Sources for data in tables: Consumer Price Index statistics are from the U.S. Department of Labor. Equity Market and Fixed Income returns are from JP Morgan as of 8/27/21. Rates and Economic Calendar Data from Bloomberg as of 8/27/21. International developed markets measured by the MSCI EAFE Index, emerging markets measured by the MSCI EM Index, U.S. Large Cap defined by the S&P 500. Sector performance is measured using the GICS methodology.

Disclosures: Past performance does not guarantee future results. We have taken this information from sources that we believe to be reliable and accurate. Hennion and Walsh cannot guarantee the accuracy of said information and cannot be held liable. You cannot invest directly in an index. Diversification can help mitigate the risk and volatility in your portfolio but does not ensure a profit or guarantee against a loss.

Diversification can help mitigate the risk and volatility in your portfolio but does not ensure a profit or guarantee against loss.

Investing in commodities is not suitable for all investors. Exposure to the commodities markets may subject an investment to greater share price volatility than an investment in traditional equity or debt securities. Investments in commodities may be affected by changes in overall market movements, commodity index volatility, changes in interest rates or factors affecting a particular industry or commodity.

Products that invest in commodities may employ more complex strategies which may expose investors to additional risks.

Investing in fixed income securities involves certain risks such as market risk if sold prior to maturity and credit risk especially if investing in high yield bonds, which have lower ratings and are subject to greater volatility. All fixed income investments may be worth less than the original cost upon redemption or maturity. Bond Prices fluctuate inversely to changes in interest rates. Therefore, a general rise in interest rates can result in the decline of the value of your investment.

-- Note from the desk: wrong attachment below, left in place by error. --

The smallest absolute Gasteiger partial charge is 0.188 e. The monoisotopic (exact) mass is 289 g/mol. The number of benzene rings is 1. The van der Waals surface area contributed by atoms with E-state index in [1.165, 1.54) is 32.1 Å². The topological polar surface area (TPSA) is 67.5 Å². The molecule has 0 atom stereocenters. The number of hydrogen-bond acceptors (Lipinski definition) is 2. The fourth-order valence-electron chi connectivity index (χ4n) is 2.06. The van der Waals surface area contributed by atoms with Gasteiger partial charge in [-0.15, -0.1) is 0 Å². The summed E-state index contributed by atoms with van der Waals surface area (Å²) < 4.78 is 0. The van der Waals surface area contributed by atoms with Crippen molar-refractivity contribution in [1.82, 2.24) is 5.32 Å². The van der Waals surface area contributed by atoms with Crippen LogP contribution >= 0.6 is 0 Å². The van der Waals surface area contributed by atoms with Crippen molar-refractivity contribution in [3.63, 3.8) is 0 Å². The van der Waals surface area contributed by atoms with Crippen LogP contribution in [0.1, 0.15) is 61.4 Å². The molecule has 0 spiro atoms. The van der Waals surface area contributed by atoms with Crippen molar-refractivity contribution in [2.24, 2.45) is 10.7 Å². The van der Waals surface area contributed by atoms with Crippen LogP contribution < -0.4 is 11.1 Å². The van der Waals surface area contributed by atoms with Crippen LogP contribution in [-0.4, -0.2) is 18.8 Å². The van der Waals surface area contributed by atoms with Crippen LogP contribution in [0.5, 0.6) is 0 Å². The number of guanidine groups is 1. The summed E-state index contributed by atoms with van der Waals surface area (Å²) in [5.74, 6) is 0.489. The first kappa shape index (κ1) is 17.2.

MSCI- EAFE: The Morgan Stanley Capital International Europe, Australasia and Far East Index, a free float-adjusted market capitalization index that is designed to measure developed-market equity performance, excluding the United States and Canada.

MSCI-Emerging Markets: The Morgan Stanley Capital International Emerging Market Index, is a free float-adjusted market capitalization index that is designed to measure the performance of global emerging markets of about 25 emerging economies.

Russell 3000: The Russell 3000 measures the performance of the 3000 largest US companies based on total market capitalization and represents about 98% of the investible US Equity market.

ML BOFA US Corp Mstr [Merill Lynch US Corporate Master]: The Merrill Lynch Corporate Master Market Index is a statistical composite tracking the performance of the entire US corporate bond market over time.

ML Muni Master [Merill Lynch US Corporate Master]: The Merrill Lynch Municipal Bond Master Index is a broad measure of the municipal fixed income market.

Investors cannot directly purchase any index.

LIBOR, London Interbank Offered Rate, is the rate of interest at which banks offer to lend money to one another in the wholesale money markets in London.

The Dow Jones Industrial Average is an unweighted index of 30 “blue-chip” industrial U.S. stocks.

The S&P Midcap 400 Index is a capitalization-weighted index measuring the performance of the mid-range sector of the U.S. stock market, and represents approximately 7% of the total market value of U.S. equities. Companies in the Index fall between S&P 500 Index and the S&P SmallCap 600 Index in size: between $1-4 billion.

DJ Equity REIT Index represents all publicly traded real estate investment trusts in the Dow Jones U.S. stock universe classified as Equity REITs according to the S&P Dow Jones Indices REIT Industry Classification Hierarchy. These companies are REITs that primarily own and operate income-producing real estate.